PUBLISHERS OF LITERARY FICTION SINCE 1983
Cover design: Marie Lane
'An amalgam of feelings rose up in me when reading this book, its subject matter – the Czech capital in the brink of falling to the Nazis – difficult to grasp through the eyes of a privileged reader, yet nestled within moments of unexpected joy in all senses of the word. Prague 1938 feels as if stepping into a heightened reality, which one supposes it was.
Centring on a delicately broached romance between young protagonists Guido and Leah, the narrative has echoes of Dickens’ band of thieves in Oliver Twist. The portrayal of 1930s Czech society, and its detailed exploration of Prague, is full of dark realities and upheaval. With upsetting discoveries as well as difficult decisions about where their loyalties lie, Dara Kavanagh’s dialogue gives a profound sense of the fear of incoming war. The novel reminded me of the diaries of Anne Frank, in its honest bildungsroman quality.'
"This is a novel of beauty and darkness and one of the best explorations of the young adult mind in recent contemporary fiction."
'As well as enjoying the clever structure, I was impressed by how well researched this story turned out to be. Every detail of the world of the characters rings true. And while the historical aspects are interesting, what I especially enjoyed is how the novel is full of echoes of 20th century European culture.It is impossible not to think of Kafka while reading the book, given the Prague setting. Kafka lived for a brief time on the same street as Guido, and Kafka’s troubled relationship with his father echoes the father and son duo who are central to this story.Indeed the strange complicity of the Hayek’s relationship reminded me of Bruno Schulz’s The Street of Crocodiles, set in Poland around the same time, because of the equally odd bond between Schulz’s young narrator and his shopkeeper father. Stamp albums are iconic objects in both books, allowing the two young narrators to dream of foreign places far from their own troubled times.Joseph Roth’s The Radetzky March also came to mind, and since I’m speaking of novels with musical titles, I have to mention that I was reminded of Tolstoy’s The Kreutzer Sonata—and let’s not forget that the title of the book has a musical resonance: Mozart’s symphony, known as Prague 38.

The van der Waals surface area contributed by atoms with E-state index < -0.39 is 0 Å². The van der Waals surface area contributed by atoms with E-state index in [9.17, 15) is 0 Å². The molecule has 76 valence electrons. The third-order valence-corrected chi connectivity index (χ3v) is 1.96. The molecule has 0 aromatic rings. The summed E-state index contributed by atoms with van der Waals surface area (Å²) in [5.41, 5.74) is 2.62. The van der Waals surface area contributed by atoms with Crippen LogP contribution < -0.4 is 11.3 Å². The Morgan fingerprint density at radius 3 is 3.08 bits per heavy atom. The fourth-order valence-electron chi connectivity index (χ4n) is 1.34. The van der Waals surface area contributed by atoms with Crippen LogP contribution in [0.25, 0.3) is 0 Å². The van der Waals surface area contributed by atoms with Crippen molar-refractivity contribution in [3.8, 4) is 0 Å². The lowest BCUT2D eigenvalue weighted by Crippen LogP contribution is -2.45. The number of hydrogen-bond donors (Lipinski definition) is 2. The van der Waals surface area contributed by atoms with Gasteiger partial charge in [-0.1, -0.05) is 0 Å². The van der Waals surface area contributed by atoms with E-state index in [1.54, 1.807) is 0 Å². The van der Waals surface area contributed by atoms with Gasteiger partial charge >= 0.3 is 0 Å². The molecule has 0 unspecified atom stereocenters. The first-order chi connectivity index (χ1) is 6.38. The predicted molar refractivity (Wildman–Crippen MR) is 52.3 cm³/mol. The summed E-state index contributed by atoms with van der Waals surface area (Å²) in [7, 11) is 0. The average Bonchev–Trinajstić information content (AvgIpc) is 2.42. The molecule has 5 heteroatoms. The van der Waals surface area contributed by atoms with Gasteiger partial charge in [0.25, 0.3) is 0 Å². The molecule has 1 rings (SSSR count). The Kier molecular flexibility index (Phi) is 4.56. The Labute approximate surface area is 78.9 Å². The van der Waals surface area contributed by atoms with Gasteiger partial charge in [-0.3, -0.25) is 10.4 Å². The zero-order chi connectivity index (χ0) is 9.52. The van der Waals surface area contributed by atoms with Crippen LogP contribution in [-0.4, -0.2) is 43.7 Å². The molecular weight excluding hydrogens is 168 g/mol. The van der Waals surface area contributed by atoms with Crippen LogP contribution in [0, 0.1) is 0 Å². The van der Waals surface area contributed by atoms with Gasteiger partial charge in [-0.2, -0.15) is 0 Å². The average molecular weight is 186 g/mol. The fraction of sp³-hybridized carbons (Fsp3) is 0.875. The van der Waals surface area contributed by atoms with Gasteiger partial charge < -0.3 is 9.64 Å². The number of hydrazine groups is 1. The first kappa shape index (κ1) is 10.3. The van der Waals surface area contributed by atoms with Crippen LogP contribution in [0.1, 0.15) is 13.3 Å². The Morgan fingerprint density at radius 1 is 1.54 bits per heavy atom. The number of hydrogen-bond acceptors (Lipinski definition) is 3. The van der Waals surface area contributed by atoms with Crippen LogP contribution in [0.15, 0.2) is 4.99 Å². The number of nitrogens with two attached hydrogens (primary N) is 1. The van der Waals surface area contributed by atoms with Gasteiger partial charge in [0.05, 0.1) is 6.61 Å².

There are many direct cultural references in the book, which make it a rich feast.
Some of the chapter titles also have amusing literary echoes, Pequod Mutiny, for example, and Through the Looking-glass and Endgame, which tie in nicely with the chess theme. This all reveals a wonderful playfulness on the part of the author, something I love to find.
'...magnificent Prague 1938, an immersively convincing voice describing a vanished, polyglot world... It is not just its Mitteleuropean setting that made me think I’d stumbled on a recently rediscovered manuscript of Stefan Zweig or Joseph Roth, but the immersively convincing voice of Kavanagh’s prose in describing this vanished, polyglot world. Leah Meisel’s gang of thieves has none of Dickens’s picturesqueness, and as Prague starts to fill with refugees, “…hopelessness, too, has its odour…a mixture of woodsmoke and incontinence and wet cloth and acrid perspiration”.'
No. of pages: 280
Publication date: 14.05.2021
978 1 912868 51 3
978 1 912868 52 0